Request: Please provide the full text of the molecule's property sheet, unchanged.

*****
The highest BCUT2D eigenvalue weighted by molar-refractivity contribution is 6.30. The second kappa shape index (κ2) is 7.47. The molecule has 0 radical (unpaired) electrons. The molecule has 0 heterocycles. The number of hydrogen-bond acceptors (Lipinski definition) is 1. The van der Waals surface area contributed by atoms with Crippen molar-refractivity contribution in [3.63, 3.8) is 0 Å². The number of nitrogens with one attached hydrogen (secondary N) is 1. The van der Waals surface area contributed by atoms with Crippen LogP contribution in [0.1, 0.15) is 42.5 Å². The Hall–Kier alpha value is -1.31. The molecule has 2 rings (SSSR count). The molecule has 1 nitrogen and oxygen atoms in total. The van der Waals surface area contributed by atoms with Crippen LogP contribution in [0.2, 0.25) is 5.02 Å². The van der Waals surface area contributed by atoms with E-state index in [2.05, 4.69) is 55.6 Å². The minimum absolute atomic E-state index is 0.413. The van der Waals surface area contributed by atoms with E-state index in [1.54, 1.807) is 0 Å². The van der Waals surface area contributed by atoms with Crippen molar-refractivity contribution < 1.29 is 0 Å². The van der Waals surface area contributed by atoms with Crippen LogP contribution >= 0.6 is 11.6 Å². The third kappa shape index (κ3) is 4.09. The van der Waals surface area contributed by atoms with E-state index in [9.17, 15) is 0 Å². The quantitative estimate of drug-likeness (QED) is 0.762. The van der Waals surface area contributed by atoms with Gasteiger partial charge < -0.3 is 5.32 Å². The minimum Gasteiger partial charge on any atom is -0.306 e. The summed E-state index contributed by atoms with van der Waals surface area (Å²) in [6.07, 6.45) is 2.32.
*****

The highest BCUT2D eigenvalue weighted by molar-refractivity contribution is 6.30. The second kappa shape index (κ2) is 7.47. The molecule has 0 radical (unpaired) electrons. The molecule has 0 heterocycles. The number of hydrogen-bond acceptors (Lipinski definition) is 1. The van der Waals surface area contributed by atoms with Crippen molar-refractivity contribution in [3.63, 3.8) is 0 Å². The number of nitrogens with one attached hydrogen (secondary N) is 1. The van der Waals surface area contributed by atoms with Crippen LogP contribution in [0.1, 0.15) is 42.5 Å². The Hall–Kier alpha value is -1.31. The molecule has 2 rings (SSSR count). The molecule has 1 nitrogen and oxygen atoms in total. The van der Waals surface area contributed by atoms with Crippen LogP contribution in [0.2, 0.25) is 5.02 Å². The van der Waals surface area contributed by atoms with E-state index in [2.05, 4.69) is 55.6 Å². The minimum absolute atomic E-state index is 0.413. The van der Waals surface area contributed by atoms with E-state index in [1.54, 1.807) is 0 Å². The van der Waals surface area contributed by atoms with Crippen molar-refractivity contribution < 1.29 is 0 Å². The van der Waals surface area contributed by atoms with Crippen LogP contribution >= 0.6 is 11.6 Å². The third kappa shape index (κ3) is 4.09. The van der Waals surface area contributed by atoms with E-state index in [9.17, 15) is 0 Å². The quantitative estimate of drug-likeness (QED) is 0.762. The van der Waals surface area contributed by atoms with Gasteiger partial charge < -0.3 is 5.32 Å². The minimum Gasteiger partial charge on any atom is -0.306 e. The summed E-state index contributed by atoms with van der Waals surface area (Å²) in [6.07, 6.45) is 2.32.